Online File Storage from Google, Dropbox and Microsoft - One More Thing about CISPA


At the risk of being accused of being grumpy, if you read my previous posting on the U.S. House of Representatives passage of the Cyber Intelligence Sharing and Protection Act (CISPA) yesterday, you may have discerned a bit of discomfort on my part with the issues surrounding the sharing of my personal data by various online companies with the National Security Agency (NSA). It is not that I am paranoid, it is the fact that everyone is after me. Unfortunately, they are probably after you as well.

There is madness in my method. 

This past week saw an escalation in the arms race to put more of me and you in the cloud. The introduction of Google Drive, the update really of Google Docs which will store my files in the cloud, is just the latest in a series of siren songs to entice all of us to off-load “E”verything from our hard drives. What makes this so desirable is along with Dropbox and Mircosoft SkyDrive, I now have lots of “free” options to store my files with inexpensive monthly fees if I really want to store tons of stuff.

The value proposition is actually compelling. No more worries about the blue screen of death from a hard drive crash, although I happen to already use Carbonite to protect myself from this misfortune and the misery of remembering to backup my hard drive on an external device. No more problems of overloading a smartphone or a tablet. No more hassles of sending emails with attachments that are too big for my ISP. In other words, no worries, right? Wrong!!!!

First, Google is notoriously lax when it comes to handling the personal information of mine they already have. Second, I saw a comment on a favorite blog I read that said something to the effect of, “If I offered to store your Social Security card for free, would you take me up on it?” Third and most importantly, it would behoove everyone to actually read the terms of service (TOS) of all of the above. These are there because of the companies’ fears of being sued for copyright infringement. Therefore, they are all careful to say they do not “own” the content stored on their sites. Then it gets dicey.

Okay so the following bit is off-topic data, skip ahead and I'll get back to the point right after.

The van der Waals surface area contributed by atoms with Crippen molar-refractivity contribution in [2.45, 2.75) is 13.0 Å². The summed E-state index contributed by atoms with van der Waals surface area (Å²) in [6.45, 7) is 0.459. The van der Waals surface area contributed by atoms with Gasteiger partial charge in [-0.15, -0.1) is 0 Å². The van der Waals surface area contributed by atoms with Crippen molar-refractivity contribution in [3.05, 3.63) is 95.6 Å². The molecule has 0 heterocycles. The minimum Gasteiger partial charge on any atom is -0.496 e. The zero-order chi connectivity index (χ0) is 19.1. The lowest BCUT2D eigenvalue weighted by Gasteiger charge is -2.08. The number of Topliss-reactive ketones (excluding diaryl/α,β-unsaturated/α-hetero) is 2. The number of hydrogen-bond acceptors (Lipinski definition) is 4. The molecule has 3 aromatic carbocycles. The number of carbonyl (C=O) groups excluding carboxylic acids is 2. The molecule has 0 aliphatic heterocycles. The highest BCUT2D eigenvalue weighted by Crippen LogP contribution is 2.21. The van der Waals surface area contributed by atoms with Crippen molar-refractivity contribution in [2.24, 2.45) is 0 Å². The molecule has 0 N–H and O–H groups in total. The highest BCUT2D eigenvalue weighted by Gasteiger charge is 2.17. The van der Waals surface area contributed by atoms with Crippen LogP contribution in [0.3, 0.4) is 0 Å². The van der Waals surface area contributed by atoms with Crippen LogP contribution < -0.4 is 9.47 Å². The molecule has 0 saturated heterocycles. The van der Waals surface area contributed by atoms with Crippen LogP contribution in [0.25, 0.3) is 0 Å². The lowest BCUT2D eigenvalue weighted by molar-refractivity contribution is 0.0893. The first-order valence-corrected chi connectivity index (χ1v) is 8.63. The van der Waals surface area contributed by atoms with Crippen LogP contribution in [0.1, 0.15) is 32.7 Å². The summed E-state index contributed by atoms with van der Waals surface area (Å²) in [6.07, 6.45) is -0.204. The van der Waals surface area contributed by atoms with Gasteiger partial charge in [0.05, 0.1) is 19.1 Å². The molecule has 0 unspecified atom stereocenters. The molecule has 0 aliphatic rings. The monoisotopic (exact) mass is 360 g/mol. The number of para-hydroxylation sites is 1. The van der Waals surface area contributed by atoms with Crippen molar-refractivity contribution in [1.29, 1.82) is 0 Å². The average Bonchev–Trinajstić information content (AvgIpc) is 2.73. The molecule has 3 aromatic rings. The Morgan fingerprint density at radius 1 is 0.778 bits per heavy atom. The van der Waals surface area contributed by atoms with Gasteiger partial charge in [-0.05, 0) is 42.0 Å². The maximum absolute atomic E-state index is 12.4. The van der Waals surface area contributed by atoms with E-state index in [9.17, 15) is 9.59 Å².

I won’t go through all of fine print, but buyers beware.   Here is an excerpt from Apple’s iCloud TOS just for grins.

Except for material we may license to you, Apple does not claim ownership of the materials and/or Content you submit or make available on the Service. However, by submitting or posting such Content on areas of the Service that are accessible by the public or other users with whom you consent to share such Content, you grant Apple a worldwide, royalty-free, non-exclusive license to use, distribute, reproduce, modify, adapt, publish, translate, publicly perform and publicly display such Content on the Service solely for the purpose for which such Content was submitted or made available, without any compensation or obligation to you."

They may not claim ownership, and may only do as you instruct, but there is also no liability on their part if things go wrong. Google calls Google Drive a “safe place.” However, on its Policies & Principles page it notes the following:

Our privacy principles remain unchanged. And we’ll never sell your personal information or share it without your permission (other than rare circumstances like valid legal requests).     

The last little tidbit brings me back to CISPA. How “rare” might valid legal requests be under CISPA? Since the goal is to share info and catch the bad guys, the idea of notifying that my information is being shared would defeat the purposes of the bill.   It is bad enough that Google is keep track and storing way too much about me already, although I am a sucker for its convenience and accepted its privacy terms even though I hardly trust them. But, what happens if they get all of my business or personal files, you know like the spread sheets used for tracking all of your household finances, are “legally requested?”   Do I really trust Google or anyone else not to pry so they can use predictive analytics to hone their pitch to their advertisers? Past behavior on this front is not encouraging.

Trust is the coin of the realm going forward in the online world. CISPA has me thinking that it may be time to create a storage area network in my home and use an old external hard drive, clustered with an old PC, to store “E”verything and pray my domicile is not destroyed by flood, fire or wind. 

Enterprises have questioned how much of their critical information they are willing to put in the cloud based on security and compliance concerns. It may be time for all of us to become a bit more circumspect as to the places we put things and the permissions we grant as a tradeoff for convenience. Peace of mind is after all priceless. One can only hope that as cyber security legislation moves through the legislative process either now or after the election that lawmakers understand the price of privacy. There seems to be ample reason to distrust both big government and big business, and the combination could be hazardous to our collective psyches if not our overall health.

Edited by Stefanie Mosca
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